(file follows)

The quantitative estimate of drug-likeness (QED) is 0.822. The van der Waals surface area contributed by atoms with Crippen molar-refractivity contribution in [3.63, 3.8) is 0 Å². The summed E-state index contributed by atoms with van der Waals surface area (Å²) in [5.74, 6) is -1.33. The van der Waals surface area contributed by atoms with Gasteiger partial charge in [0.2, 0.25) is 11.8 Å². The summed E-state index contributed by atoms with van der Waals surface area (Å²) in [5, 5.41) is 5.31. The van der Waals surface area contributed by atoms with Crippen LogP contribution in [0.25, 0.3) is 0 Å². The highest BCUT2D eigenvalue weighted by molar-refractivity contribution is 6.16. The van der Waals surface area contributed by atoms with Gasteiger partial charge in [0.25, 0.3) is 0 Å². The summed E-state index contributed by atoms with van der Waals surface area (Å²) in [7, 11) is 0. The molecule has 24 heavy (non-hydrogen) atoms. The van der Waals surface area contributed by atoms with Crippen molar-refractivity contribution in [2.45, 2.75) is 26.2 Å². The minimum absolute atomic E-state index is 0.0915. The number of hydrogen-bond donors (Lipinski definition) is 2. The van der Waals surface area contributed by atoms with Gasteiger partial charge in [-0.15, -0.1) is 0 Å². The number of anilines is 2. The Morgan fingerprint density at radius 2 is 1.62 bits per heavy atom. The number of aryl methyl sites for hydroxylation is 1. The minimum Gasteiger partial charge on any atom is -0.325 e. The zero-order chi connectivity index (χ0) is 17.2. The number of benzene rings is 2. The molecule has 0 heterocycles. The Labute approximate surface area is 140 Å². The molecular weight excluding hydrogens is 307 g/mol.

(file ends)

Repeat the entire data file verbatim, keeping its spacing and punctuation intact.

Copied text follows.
The quantitative estimate of drug-likeness (QED) is 0.822. The van der Waals surface area contributed by atoms with Crippen molar-refractivity contribution in [3.63, 3.8) is 0 Å². The summed E-state index contributed by atoms with van der Waals surface area (Å²) in [5.74, 6) is -1.33. The van der Waals surface area contributed by atoms with Gasteiger partial charge in [0.2, 0.25) is 11.8 Å². The summed E-state index contributed by atoms with van der Waals surface area (Å²) in [5, 5.41) is 5.31. The van der Waals surface area contributed by atoms with Crippen LogP contribution in [0.25, 0.3) is 0 Å². The highest BCUT2D eigenvalue weighted by molar-refractivity contribution is 6.16. The van der Waals surface area contributed by atoms with Gasteiger partial charge in [0.25, 0.3) is 0 Å². The summed E-state index contributed by atoms with van der Waals surface area (Å²) in [7, 11) is 0. The molecule has 24 heavy (non-hydrogen) atoms. The van der Waals surface area contributed by atoms with Crippen molar-refractivity contribution in [2.45, 2.75) is 26.2 Å². The minimum absolute atomic E-state index is 0.0915. The number of hydrogen-bond donors (Lipinski definition) is 2. The van der Waals surface area contributed by atoms with Gasteiger partial charge in [-0.15, -0.1) is 0 Å². The number of anilines is 2. The Morgan fingerprint density at radius 2 is 1.62 bits per heavy atom. The number of aryl methyl sites for hydroxylation is 1. The minimum Gasteiger partial charge on any atom is -0.325 e. The zero-order chi connectivity index (χ0) is 17.2. The number of benzene rings is 2. The molecule has 0 heterocycles. The Labute approximate surface area is 140 Å². The molecular weight excluding hydrogens is 307 g/mol.